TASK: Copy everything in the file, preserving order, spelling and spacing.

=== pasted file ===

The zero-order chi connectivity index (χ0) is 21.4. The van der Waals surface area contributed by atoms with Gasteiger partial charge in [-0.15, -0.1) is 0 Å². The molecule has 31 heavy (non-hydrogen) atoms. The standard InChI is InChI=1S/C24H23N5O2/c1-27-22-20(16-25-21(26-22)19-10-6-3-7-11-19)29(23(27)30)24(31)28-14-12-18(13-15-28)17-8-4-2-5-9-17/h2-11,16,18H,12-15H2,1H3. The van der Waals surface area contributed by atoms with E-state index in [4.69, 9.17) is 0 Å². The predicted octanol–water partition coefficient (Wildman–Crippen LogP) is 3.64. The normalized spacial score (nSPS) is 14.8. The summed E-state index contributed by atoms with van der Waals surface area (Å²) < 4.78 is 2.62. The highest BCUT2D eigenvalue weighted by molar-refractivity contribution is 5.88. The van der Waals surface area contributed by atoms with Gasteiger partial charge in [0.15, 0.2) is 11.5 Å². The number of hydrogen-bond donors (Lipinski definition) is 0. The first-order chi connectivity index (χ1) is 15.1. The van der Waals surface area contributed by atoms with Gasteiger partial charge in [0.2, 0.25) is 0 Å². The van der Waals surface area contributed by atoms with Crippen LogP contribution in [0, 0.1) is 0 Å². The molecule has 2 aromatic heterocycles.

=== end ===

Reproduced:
The zero-order chi connectivity index (χ0) is 21.4. The van der Waals surface area contributed by atoms with Gasteiger partial charge in [-0.15, -0.1) is 0 Å². The molecule has 31 heavy (non-hydrogen) atoms. The standard InChI is InChI=1S/C24H23N5O2/c1-27-22-20(16-25-21(26-22)19-10-6-3-7-11-19)29(23(27)30)24(31)28-14-12-18(13-15-28)17-8-4-2-5-9-17/h2-11,16,18H,12-15H2,1H3. The van der Waals surface area contributed by atoms with E-state index in [4.69, 9.17) is 0 Å². The predicted octanol–water partition coefficient (Wildman–Crippen LogP) is 3.64. The normalized spacial score (nSPS) is 14.8. The summed E-state index contributed by atoms with van der Waals surface area (Å²) < 4.78 is 2.62. The highest BCUT2D eigenvalue weighted by molar-refractivity contribution is 5.88. The van der Waals surface area contributed by atoms with Gasteiger partial charge in [0.15, 0.2) is 11.5 Å². The number of hydrogen-bond donors (Lipinski definition) is 0. The first-order chi connectivity index (χ1) is 15.1. The van der Waals surface area contributed by atoms with Gasteiger partial charge in [0.2, 0.25) is 0 Å². The van der Waals surface area contributed by atoms with Crippen LogP contribution in [0, 0.1) is 0 Å². The molecule has 2 aromatic heterocycles.